“Listen to the mustn’ts, child, listen to the don’ts.
Listen to the shouldn’ts, the impossibles, the won’ts.
Listen to the never haves then listen close to me –
anything can happen, child, anything can be.”
~ Shel Silverstein
Wednesday I transistioned from the rugged rockiness of The Badlands to the softer rolling prairies of The Badlands Wilderness, all part of The Badlands National Park in western South Dakota.
I easily found the Sage Creek Campground. It’s first come, first serve here so being noon time I had my pick-of-the-litter of campsites, although I wasn’t too worried if I didn’t get a site because here in The Badlands Wilderness you can camp anywhere you wish, up in the hills or down in the valleys – just no fires and they prefer that your campsite not be seen from the road.
Sage Creek Campground
I pitched my tent, loaded my backpack with food, water and other survival gear, then picked a direction. It was only noon so I still had eight hours of daylight to explore the land. Off in the distance, on the other side of milky Sage Creek, was a small herd of bison, or buffalo, or what ever you wish to call these magnificent beast; being a huge fan of the movie Dances With Wolves
I prefer the Lakota Indian word…tatanka
. Regardless of what they’re called, I’ve read enough to know that these are unpredictable, sometimes-aggressive, extremely powerful mammals who can locomote over thirty miles-per-hour! This was my first time seeing or interacting with tatanka on their turf – I proceeded with tentative stride.
My goal was to climb up and across that hill formation…without getting trampled to death by the local residents.
I had to circle around to the left using the cover of grass and trees. It was an arduous task on this sweltering 96º day, as with each step I kept my eyes wide open for rattlesnakes, tatanka and tatanka “land mines.”
I think I’ve been spotted!
This is the reverse view from atop that hill formation. The campground is in the top left corner and five tatanka are scattered about the field.
So I climbed down from that gravel-topped hill to this point, turned around and took this picture. Do you see the tatanka? I didn’t. I walked right by and somehow didn’t see him grazing over there in the grass.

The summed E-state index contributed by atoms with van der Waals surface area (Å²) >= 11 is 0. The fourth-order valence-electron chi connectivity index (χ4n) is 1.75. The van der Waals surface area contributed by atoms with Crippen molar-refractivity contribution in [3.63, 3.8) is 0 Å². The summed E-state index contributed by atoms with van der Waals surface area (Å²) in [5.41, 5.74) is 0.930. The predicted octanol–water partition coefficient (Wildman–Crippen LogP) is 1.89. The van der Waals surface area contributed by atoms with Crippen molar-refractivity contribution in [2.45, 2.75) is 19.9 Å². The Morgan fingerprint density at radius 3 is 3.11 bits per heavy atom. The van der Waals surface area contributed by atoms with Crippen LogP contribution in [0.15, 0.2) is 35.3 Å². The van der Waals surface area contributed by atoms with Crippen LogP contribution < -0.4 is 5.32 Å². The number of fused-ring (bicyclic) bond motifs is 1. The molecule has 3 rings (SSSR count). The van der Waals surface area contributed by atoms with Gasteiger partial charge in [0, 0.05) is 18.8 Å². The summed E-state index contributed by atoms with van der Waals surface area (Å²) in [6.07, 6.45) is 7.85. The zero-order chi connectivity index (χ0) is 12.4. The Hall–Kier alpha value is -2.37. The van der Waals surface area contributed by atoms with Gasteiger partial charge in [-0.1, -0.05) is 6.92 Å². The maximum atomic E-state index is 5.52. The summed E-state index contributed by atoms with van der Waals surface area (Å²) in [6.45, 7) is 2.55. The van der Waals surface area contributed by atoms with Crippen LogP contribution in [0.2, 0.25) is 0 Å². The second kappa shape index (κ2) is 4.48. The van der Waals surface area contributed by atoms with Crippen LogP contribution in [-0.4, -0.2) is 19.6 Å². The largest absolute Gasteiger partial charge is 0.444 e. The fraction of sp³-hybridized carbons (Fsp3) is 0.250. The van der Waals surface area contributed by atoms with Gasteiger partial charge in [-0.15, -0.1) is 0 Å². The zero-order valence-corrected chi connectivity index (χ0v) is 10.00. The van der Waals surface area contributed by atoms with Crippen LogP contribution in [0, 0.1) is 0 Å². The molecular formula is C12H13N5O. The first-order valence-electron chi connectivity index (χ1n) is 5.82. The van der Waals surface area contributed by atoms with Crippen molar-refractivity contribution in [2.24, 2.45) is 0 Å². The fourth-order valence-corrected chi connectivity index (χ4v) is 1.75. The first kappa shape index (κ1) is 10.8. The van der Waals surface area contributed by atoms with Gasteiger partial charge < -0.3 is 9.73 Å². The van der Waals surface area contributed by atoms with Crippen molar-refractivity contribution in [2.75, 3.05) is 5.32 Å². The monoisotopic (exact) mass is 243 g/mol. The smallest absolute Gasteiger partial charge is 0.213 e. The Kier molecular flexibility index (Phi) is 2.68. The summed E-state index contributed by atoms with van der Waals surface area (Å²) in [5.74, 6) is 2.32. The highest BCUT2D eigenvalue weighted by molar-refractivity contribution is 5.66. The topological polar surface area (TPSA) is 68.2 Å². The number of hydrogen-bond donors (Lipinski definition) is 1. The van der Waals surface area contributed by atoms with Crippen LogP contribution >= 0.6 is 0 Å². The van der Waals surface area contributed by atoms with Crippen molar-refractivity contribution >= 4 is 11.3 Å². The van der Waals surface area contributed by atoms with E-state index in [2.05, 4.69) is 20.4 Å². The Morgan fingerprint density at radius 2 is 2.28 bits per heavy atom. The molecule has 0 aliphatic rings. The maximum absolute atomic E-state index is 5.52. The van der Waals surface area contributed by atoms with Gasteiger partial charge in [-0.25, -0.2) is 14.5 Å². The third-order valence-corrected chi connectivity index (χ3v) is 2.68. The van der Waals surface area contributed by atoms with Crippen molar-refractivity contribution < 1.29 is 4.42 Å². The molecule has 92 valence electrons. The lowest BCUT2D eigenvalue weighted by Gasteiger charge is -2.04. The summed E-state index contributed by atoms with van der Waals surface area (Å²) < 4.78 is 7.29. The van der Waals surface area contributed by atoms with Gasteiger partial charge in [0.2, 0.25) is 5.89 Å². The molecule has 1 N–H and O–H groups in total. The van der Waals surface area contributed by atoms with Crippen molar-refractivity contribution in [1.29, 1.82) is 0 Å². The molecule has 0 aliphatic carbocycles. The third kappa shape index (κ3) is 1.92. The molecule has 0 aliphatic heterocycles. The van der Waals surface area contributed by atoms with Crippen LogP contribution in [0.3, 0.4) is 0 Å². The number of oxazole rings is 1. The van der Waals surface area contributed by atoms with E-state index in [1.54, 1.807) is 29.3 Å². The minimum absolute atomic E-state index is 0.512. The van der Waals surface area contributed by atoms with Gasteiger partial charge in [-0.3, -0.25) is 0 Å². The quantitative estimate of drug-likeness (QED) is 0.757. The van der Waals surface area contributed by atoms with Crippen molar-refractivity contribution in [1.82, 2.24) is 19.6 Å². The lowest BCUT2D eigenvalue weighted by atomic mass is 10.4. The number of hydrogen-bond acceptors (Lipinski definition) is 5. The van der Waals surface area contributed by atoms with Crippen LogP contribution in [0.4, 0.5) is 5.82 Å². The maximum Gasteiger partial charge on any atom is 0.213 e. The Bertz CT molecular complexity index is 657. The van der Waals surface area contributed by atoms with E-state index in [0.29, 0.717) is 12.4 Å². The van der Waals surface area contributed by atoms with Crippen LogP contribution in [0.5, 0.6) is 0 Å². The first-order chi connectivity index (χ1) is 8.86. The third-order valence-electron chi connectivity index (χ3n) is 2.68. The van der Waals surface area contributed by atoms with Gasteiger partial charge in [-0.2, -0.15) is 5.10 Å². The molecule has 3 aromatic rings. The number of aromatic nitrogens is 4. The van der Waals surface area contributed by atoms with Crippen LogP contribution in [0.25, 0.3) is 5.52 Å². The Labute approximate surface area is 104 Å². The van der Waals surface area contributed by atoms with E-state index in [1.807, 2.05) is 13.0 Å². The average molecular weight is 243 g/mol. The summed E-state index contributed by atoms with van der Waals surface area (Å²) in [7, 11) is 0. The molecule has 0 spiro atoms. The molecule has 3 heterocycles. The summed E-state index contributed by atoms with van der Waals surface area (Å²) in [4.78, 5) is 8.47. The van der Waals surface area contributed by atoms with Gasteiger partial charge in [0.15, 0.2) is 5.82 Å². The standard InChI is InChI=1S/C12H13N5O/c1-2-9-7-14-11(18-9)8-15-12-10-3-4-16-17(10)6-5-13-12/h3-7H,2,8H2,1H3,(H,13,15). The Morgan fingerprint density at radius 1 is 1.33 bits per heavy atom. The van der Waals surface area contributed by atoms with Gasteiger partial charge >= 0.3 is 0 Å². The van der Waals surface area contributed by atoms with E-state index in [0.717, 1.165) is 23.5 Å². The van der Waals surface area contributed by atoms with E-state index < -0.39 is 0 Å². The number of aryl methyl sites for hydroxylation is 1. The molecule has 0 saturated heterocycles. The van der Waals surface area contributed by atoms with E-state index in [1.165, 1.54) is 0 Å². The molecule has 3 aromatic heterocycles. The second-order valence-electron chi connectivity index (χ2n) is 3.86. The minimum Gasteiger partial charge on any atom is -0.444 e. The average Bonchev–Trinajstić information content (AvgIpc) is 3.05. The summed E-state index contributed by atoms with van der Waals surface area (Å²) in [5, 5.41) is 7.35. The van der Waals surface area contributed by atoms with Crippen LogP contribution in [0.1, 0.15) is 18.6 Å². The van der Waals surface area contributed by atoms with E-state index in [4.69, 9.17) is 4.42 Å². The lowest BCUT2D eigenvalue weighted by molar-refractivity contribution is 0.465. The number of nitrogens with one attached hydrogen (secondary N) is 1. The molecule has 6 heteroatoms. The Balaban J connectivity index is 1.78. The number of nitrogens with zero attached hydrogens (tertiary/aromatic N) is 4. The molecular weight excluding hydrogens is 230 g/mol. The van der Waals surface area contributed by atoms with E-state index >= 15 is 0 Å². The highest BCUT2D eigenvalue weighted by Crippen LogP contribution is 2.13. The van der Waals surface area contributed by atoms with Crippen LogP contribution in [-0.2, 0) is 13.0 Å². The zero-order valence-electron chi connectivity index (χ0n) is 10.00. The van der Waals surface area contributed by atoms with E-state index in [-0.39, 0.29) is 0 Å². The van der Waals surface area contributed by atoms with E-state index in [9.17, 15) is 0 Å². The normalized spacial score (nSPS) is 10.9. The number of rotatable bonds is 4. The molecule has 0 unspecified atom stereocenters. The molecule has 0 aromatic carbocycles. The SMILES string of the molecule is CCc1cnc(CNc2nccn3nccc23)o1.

Now you can see him. If he decided to charge I would’ve had no defense.
Luckily, I did see this land mine! They were everywhere!
I made it back to camp about six hours later, had some grub, chatted with my Canadian neighbor Stephané for a while and then fell into my pillow.
Sunset back at camp.
I had heard that this valley, this prairie was notorious for strong winds. That night I found it to be true. For just a few hours that night, perhaps from eleven to three in the morning, the gale force wind was so strong that my tent was folded over on top of me. Some people abandoned there tents and slept in their cars: I was so tired from hiking that I just slept through the tempest as best I could. When I awoke in the morning one of my high-grade aluminum tent poles was permanently bent out of shape from the windstorm’s constant pounding.
By sunrise the wind had slowed to a steady breeze. At six in the morning I unzipped my tent door, crawled out onto the ground, stood up, turned around and saw…
He was using the shelter pole as a scratching post!
He was larger than the tent that Stephané was still sleeping in!
After he wandered away I got inspired to go for an early morning hike up into the hills, behind the camping area, on the opposite side of the valley from yesterday’s hike…
Coming down the other side an hour later I met these two pals…
What a beautiful morning hike!
…and so ends my three days in The Badlands. What an adventure!
I hope you never let life’s land mines stop you from hiking your chosen path.
The gam continues…